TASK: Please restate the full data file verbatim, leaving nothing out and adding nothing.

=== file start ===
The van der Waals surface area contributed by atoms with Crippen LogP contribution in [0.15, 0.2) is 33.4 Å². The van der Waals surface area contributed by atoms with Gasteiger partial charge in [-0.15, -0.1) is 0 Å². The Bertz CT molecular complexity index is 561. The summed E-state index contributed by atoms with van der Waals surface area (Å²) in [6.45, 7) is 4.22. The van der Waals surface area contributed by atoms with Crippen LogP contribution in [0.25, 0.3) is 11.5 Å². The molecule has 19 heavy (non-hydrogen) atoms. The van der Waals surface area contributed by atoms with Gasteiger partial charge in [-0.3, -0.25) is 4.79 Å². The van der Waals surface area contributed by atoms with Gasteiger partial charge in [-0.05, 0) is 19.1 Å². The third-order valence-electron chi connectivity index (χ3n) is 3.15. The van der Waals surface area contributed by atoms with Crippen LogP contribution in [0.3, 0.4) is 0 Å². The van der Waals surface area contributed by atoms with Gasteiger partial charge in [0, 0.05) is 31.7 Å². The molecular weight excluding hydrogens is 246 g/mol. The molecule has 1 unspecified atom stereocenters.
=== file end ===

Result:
The van der Waals surface area contributed by atoms with Crippen LogP contribution in [0.15, 0.2) is 33.4 Å². The van der Waals surface area contributed by atoms with Gasteiger partial charge in [-0.15, -0.1) is 0 Å². The Bertz CT molecular complexity index is 561. The summed E-state index contributed by atoms with van der Waals surface area (Å²) in [6.45, 7) is 4.22. The van der Waals surface area contributed by atoms with Crippen LogP contribution in [0.25, 0.3) is 11.5 Å². The molecule has 19 heavy (non-hydrogen) atoms. The van der Waals surface area contributed by atoms with Gasteiger partial charge in [-0.3, -0.25) is 4.79 Å². The van der Waals surface area contributed by atoms with Gasteiger partial charge in [-0.05, 0) is 19.1 Å². The third-order valence-electron chi connectivity index (χ3n) is 3.15. The van der Waals surface area contributed by atoms with Crippen LogP contribution in [0.3, 0.4) is 0 Å². The van der Waals surface area contributed by atoms with Gasteiger partial charge in [0, 0.05) is 31.7 Å². The molecular weight excluding hydrogens is 246 g/mol. The molecule has 1 unspecified atom stereocenters.